Ikea displays a photograph of a boy with a Hitler-esque finger mustache.
Sprite gets #BrutallySexist.
Quizno’s turns a toaster into a sexual harassment machine.
Reebok endorses cheating on your girlfriend, bro.
Antonio Federici goes too far by putting priests too close together.
Dove highlights lighter skin.
Burger King gets orally fixated.
Flora compares finding out your child is gay to taking a bullet to the heart.
Hyundai depicts a suicide attempt to rev up its eco cred.
Nivea suggests that African-Americans need to “re-civilize” themselves.
Ford puts women in the trunk, bound and gagged.
Newsflash: Racism isn’t funny, cute or marketable. It’s deplorable. So is misogyny and homophobia, yet somehow some of the world’s biggest brands missed the memo.
From viciously condemning coming out as gay, to blatantly endorsing the violent degradation of women, to making light of suicide, these brands totally blew it. They beyond crossed the line, sullying their reputations, alienating customers and outraging entire groups of people. So, no, a superficial “Whoops, we’re sorry,” doesn’t begin to cover it.
As a company based in Europe, you’d think Ikea would have exercised more caution before featuring a photograph of a young boy who looks as though he is mimicking Hitler in one of its bedroom displays.
Ikea customer Stevie Davies Evans saw the display in the Cardiff, Wales, Ikea store and tweeted the image -- a black and white portrait of a young boy holding his finger under his nose as a pretend mustache -- to draw attention to the negative connotation the pose evokes.
The framed photograph was immediately taken down and Cardiff store manager Richard Owen addressed the matter in a statement to Wales Online: “We can confirm that a photograph that could cause offence to some of our customers was found in our store. We often use photography to illustrate life at home in our room sets and as soon as we were made aware the image was immediately removed. We apologise for any offence the image may have caused.”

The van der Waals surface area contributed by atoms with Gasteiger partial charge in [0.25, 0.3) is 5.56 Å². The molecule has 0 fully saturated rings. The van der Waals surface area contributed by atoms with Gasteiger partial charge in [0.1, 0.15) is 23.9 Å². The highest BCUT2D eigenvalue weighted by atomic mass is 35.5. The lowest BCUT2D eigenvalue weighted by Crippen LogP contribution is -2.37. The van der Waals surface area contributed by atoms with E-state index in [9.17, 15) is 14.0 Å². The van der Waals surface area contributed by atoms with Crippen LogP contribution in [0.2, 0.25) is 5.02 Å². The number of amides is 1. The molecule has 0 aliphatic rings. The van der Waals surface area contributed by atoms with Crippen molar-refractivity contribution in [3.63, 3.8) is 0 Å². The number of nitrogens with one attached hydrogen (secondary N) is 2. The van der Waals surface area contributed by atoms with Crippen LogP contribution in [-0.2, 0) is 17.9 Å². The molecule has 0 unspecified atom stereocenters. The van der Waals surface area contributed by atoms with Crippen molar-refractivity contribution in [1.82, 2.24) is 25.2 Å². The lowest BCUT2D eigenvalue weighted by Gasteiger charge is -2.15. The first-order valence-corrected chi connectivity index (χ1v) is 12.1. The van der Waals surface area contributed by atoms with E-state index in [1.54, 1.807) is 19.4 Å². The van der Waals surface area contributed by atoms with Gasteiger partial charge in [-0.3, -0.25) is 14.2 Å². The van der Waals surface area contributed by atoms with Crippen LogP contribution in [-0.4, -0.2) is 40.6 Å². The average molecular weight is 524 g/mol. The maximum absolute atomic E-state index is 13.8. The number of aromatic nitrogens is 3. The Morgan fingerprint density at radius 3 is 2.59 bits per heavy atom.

What part of obeying your thirst includes “slut-shaming” and women-hating? That’s what outraged women in Ireland are asking themselves this week after getting a shocking eyeful of Sprite’s so-called #BrutallyRefreshing ad campaign. More like #BrutallySexist, says pretty much the entire internet.
The consumer backlash erupted after the Coca-Cola Company-owned soda-maker posted billboards in the Emerald Isle and ads online that dole out repugnant misogynistic “truths.” We’re talking bro-culture gems, such as “You’re not popular, you’re easy,” “A 2 at 10 is a 10 at 2!” and “She’s seen more ceilings than Michelangelo.” Apparently Sprite is “up for whatever” a la Bud Light. Go home, Sprite. You’re drunk.
Sprite apologized for the sexist ads, but the brand damage was already done.
“Get on up, like a sex machine.” James Brown made that steamy line famous. Quizno’s apparently took the late Godfather of Soul literally. In 2009, the sub chain got its creepy sex machine on in a 30-second commercial featuring a talking toaster oven that obviously had the hots for an employee. “Put it in me, Scott,” the machine moans in a deep, sultry voice. “Say it sexy,” it eerily says unsexily. But the employee isn’t having it, responding with, “I’m not doing that again. That burned.” What a “Toasty Torpedo” it must’ve been. More like tasteless.
See the awkward ad for yourself.
Related: The 5 Worst Marketing Fails of 2015
Working out is hard. So is staying true to your boo. If you must pick one over the other, always choose your workout, said Reebok in this ridiculous ad. The legacy athletic footwear and apparel giant ran into trouble in 2012 for an advertisement that heralded this sage advice: “Cheat on your girlfriend, not on your workout.” Yeah, priorities guys -- or not.The Adidas-owned brand backpedaled after consumer complaints littered the interwebs. The usual terse apology was issued and the ads yanked. Hopefully, no moral compasses were too terribly harmed in the ordeal.
Imagine this: Two gorgeous Catholic priests on the verge of a passionate kiss. How’s that for shock value? Antonio Federici Gelato Italiano hoped it was enough to move you to put its heavenly frozen delights on the tip of your tongue. The controversial image, featured in a 2010 ad in the United Kingdom for the premium gelato, was offensive enough to be banned by the country’s Advertising Standards Authority.
The advertising sin isn’t the only one Federici’s committed. The Italian ice cream- and gelato-maker “immaculately conceived” another religious sanctity-slaughtering advert in 2010. It depicted a pregnant nun “submitting to temptation.” Oh, and there’s also that other Federicia crash-and-burn, the one showing a nun with her bare thigh wrapped around a chiseled shirtless priest.
Trust this former Catholic: There aren’t enough Hail Mary’s to cover Federici’s advertising sins. Not that its “mad men” would reach for a rosary in an Act of Contrition anyway. The company has repeatedly denied that it ever offended anyone, citing its obvious restraint. Never mind that its racy mockery of Catholicism is basically sacrilegious.